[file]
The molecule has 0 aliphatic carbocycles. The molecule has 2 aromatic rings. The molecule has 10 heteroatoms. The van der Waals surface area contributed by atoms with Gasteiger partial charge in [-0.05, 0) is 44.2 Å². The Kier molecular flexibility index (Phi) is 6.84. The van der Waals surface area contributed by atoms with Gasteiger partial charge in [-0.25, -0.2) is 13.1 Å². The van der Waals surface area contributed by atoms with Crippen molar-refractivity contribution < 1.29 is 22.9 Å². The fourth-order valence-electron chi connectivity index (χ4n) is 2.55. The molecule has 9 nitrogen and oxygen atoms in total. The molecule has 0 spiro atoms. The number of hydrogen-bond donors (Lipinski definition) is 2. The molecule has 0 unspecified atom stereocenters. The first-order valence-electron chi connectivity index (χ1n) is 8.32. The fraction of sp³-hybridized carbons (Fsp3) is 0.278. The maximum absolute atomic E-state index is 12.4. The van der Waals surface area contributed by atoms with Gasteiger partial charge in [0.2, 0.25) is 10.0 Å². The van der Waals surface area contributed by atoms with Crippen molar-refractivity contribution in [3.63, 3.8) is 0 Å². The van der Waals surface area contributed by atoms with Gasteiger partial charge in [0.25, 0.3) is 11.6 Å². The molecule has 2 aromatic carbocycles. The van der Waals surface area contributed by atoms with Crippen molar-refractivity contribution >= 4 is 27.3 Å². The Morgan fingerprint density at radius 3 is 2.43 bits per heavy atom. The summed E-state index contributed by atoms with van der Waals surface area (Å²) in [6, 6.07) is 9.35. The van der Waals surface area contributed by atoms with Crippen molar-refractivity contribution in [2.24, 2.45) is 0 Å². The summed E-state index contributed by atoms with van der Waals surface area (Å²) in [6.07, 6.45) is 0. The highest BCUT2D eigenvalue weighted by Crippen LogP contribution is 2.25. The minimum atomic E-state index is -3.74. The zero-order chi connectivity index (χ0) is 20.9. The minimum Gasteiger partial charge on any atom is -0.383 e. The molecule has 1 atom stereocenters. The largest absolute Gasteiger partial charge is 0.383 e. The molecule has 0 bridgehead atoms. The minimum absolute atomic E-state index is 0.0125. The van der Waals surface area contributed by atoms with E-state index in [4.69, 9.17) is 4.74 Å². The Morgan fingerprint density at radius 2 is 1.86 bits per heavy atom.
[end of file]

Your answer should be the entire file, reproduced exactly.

The molecule has 0 aliphatic carbocycles. The molecule has 2 aromatic rings. The molecule has 10 heteroatoms. The van der Waals surface area contributed by atoms with Gasteiger partial charge in [-0.05, 0) is 44.2 Å². The Kier molecular flexibility index (Phi) is 6.84. The van der Waals surface area contributed by atoms with Gasteiger partial charge in [-0.25, -0.2) is 13.1 Å². The van der Waals surface area contributed by atoms with Crippen molar-refractivity contribution < 1.29 is 22.9 Å². The fourth-order valence-electron chi connectivity index (χ4n) is 2.55. The molecule has 9 nitrogen and oxygen atoms in total. The molecule has 0 spiro atoms. The number of hydrogen-bond donors (Lipinski definition) is 2. The molecule has 0 unspecified atom stereocenters. The first-order valence-electron chi connectivity index (χ1n) is 8.32. The fraction of sp³-hybridized carbons (Fsp3) is 0.278. The maximum absolute atomic E-state index is 12.4. The van der Waals surface area contributed by atoms with Gasteiger partial charge in [0.2, 0.25) is 10.0 Å². The van der Waals surface area contributed by atoms with Crippen molar-refractivity contribution in [3.63, 3.8) is 0 Å². The van der Waals surface area contributed by atoms with Gasteiger partial charge in [0.25, 0.3) is 11.6 Å². The molecule has 2 aromatic carbocycles. The van der Waals surface area contributed by atoms with Crippen molar-refractivity contribution >= 4 is 27.3 Å². The Morgan fingerprint density at radius 3 is 2.43 bits per heavy atom. The summed E-state index contributed by atoms with van der Waals surface area (Å²) in [6, 6.07) is 9.35. The van der Waals surface area contributed by atoms with Crippen molar-refractivity contribution in [2.24, 2.45) is 0 Å². The summed E-state index contributed by atoms with van der Waals surface area (Å²) in [6.07, 6.45) is 0. The highest BCUT2D eigenvalue weighted by Crippen LogP contribution is 2.25. The minimum atomic E-state index is -3.74. The zero-order chi connectivity index (χ0) is 20.9. The minimum Gasteiger partial charge on any atom is -0.383 e. The molecule has 1 atom stereocenters. The largest absolute Gasteiger partial charge is 0.383 e. The molecule has 0 bridgehead atoms. The minimum absolute atomic E-state index is 0.0125. The van der Waals surface area contributed by atoms with E-state index in [4.69, 9.17) is 4.74 Å². The Morgan fingerprint density at radius 2 is 1.86 bits per heavy atom.